Tangible symbols, tangible outcomes

Charity Rowland, Philip Schweigert

Research output: Contribution to journalArticlepeer-review

70 Scopus citations


A 3-year study on the use of tangible symbols (i.e., objects and pictures used as symbols) by 41 children with a variety of handicapping conditions was conducted to follow up on an earlier study by the authors that revealed their utility for children who are deafblind. The vast majority of participants learned to use tangible symbols, allowing them to overcome the restrictions imposed by gestural communication. A number of the participants progressed beyond tangible symbols and learned to use abstract symbol systems, including speech. A few of the participants did not learn to use tangible symbols during the time span available for intervention. Data describing the progress of participants are presented. Participants are grouped according to outcome, and the characteristics of each group are discussed in terms of the communication skills of participants as they began intervention.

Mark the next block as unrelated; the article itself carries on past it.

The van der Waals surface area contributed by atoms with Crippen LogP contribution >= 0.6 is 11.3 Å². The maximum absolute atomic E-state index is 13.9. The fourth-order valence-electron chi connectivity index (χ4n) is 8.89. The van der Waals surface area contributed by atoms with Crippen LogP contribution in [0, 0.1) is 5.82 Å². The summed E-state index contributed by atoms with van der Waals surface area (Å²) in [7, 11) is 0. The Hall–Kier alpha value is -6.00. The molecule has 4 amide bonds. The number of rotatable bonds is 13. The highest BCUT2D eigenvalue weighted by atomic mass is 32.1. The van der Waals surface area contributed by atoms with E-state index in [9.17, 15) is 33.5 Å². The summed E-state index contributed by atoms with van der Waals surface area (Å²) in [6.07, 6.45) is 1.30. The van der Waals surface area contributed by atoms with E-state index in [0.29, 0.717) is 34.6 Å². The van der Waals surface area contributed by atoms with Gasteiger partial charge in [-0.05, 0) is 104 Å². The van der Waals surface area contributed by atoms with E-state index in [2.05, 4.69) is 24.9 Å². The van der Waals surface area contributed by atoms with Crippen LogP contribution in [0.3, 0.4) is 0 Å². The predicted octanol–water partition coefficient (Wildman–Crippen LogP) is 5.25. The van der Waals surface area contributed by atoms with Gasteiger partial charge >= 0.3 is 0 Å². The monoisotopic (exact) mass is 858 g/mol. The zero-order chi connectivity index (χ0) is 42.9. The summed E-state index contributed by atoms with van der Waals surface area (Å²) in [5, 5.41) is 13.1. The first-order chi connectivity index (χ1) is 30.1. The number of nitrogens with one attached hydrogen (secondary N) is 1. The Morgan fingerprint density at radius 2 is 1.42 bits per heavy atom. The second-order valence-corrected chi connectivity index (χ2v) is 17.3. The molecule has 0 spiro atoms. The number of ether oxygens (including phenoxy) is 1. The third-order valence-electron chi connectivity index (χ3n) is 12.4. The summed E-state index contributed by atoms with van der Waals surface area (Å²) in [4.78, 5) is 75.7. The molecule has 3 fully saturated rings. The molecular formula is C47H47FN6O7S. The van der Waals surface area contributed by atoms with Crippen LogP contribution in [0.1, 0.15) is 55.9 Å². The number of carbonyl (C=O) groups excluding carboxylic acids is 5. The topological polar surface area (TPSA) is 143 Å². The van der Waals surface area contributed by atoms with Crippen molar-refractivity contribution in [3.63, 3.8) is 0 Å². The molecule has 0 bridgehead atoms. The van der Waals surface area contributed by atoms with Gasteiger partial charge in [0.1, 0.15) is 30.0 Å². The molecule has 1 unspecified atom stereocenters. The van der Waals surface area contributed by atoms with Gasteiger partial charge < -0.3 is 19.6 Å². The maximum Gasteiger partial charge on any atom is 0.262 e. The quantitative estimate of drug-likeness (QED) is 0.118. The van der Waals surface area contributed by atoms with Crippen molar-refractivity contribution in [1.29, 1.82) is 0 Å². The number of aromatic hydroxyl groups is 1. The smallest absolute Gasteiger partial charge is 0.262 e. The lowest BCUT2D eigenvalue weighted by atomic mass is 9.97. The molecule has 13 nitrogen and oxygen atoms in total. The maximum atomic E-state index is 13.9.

Original languageEnglish (US)
Pages (from-to)61-78
Number of pages18
JournalAAC: Augmentative and Alternative Communication
Issue number2
StatePublished - 2000

ASJC Scopus subject areas

  • Rehabilitation
  • Speech and Hearing


Dive into the research topics of 'Tangible symbols, tangible outcomes'. Together they form a unique fingerprint.

Cite this